The “Rites of seasons" series delves into the artist's contemplation and research of pre-modern rituals and the seasonal ceremonies she experienced during her childhood. In this series, the artist perceives the body as a porous entity with ever-changing boundaries. She blurs the distinctions between humans and other living beings, inverting the internal and external aspects of the body to create sculptures that are both tense and subtly suggestive of desire.
Through the interpretation of myths and the imagination of materials, the artist seeks to portray the chaotic qualities that humans reveal during the liminal stages of rituals（These stages refer to the transitional time and space when individuals or groups undergo a shift from one social identity to another）
Uprise limewood, silicone, red crystal, pearl 90 ×98 ×87 cm，2021
Uprise draws inspiration from the religious festival of Thesmophoria celebrated by women in ancient Greece. Every year, in late autumn, the women of ancient Greek city-states stay together in caves on the outskirts of the city for three days and three nights. On the first day of the festival, which is called anodos, meaning “uprising,” they would dig up the rotten remains of piglets buried in pits the previous year. On the second day, they would mix dirt and seeds together, keep silent during the day, and begin to chant and dance at sunset. On the third day the women each received a portion of the carrion mixture and plant the sacred seeds in their own fields.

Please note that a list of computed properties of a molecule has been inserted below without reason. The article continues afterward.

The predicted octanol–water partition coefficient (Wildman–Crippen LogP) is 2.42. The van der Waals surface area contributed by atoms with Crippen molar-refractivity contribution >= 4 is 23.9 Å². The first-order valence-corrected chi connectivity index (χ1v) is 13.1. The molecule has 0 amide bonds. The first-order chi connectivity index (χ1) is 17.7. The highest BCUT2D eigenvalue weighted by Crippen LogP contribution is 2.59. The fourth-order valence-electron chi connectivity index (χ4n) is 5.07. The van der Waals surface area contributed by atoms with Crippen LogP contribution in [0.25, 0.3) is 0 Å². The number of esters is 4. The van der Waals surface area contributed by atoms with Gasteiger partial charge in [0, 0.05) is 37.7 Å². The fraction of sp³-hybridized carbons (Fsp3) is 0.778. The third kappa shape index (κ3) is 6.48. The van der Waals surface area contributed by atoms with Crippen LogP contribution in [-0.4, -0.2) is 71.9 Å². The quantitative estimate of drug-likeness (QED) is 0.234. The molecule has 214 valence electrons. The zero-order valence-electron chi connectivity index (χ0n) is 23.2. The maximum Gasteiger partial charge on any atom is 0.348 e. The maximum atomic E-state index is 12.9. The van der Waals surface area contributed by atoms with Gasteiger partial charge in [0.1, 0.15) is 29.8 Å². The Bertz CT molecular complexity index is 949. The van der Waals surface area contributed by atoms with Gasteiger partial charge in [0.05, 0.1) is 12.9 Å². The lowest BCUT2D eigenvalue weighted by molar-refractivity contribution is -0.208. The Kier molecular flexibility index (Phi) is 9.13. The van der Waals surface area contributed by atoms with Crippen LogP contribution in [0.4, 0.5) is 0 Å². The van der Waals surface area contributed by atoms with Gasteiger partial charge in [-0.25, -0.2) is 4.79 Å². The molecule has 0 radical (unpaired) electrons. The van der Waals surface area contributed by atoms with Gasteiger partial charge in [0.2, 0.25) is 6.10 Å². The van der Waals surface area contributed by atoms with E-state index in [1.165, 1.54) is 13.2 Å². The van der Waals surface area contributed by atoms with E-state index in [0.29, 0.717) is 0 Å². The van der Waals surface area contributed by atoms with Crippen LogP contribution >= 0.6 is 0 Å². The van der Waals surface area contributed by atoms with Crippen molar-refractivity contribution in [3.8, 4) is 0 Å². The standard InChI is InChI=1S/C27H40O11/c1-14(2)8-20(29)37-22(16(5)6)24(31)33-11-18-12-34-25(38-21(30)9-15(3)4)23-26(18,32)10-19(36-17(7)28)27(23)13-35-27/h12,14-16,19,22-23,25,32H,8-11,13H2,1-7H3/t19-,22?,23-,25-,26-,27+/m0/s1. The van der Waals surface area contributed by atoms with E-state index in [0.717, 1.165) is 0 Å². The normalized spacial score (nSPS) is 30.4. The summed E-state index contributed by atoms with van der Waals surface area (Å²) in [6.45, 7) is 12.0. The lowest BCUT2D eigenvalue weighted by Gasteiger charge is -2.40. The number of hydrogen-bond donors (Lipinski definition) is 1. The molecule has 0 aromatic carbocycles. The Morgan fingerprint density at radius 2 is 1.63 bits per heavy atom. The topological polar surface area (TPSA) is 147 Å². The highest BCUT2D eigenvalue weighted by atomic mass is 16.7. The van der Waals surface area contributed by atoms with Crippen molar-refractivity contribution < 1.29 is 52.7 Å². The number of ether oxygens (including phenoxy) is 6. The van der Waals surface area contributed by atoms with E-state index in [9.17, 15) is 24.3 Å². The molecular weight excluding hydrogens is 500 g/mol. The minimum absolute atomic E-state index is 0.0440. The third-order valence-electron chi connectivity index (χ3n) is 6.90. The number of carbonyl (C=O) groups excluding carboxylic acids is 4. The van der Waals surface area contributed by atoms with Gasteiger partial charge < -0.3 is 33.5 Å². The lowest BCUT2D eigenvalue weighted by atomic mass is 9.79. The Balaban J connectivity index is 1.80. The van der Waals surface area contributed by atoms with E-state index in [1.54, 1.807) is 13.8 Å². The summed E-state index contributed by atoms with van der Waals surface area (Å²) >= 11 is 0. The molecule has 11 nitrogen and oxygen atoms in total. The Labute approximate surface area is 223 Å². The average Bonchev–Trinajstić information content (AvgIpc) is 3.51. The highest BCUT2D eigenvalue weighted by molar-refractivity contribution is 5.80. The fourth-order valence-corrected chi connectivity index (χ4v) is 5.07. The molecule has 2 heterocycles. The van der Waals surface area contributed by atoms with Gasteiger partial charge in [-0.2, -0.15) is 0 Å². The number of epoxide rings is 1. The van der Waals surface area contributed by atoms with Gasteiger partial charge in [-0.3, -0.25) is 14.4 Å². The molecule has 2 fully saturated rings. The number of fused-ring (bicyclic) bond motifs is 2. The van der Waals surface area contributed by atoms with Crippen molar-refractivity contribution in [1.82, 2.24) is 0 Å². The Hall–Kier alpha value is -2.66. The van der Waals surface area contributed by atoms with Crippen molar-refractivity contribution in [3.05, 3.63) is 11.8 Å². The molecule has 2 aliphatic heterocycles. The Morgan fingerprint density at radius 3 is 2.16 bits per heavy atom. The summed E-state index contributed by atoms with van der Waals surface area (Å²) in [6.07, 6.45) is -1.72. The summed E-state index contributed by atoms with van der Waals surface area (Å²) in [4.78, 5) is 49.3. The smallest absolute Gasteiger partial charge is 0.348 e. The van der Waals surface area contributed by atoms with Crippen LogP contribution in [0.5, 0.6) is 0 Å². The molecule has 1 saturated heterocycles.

I was fascinated by the contrast between the power of “death” represented by the rotten flesh and the restraint and reverence assigned to “life.” In this ritual, women use their bodies, actions and symbols of objects to relay their perception of nature from their physical experience, using “death” to feed and sacrifice to the earth, and thus praying for a better “life.”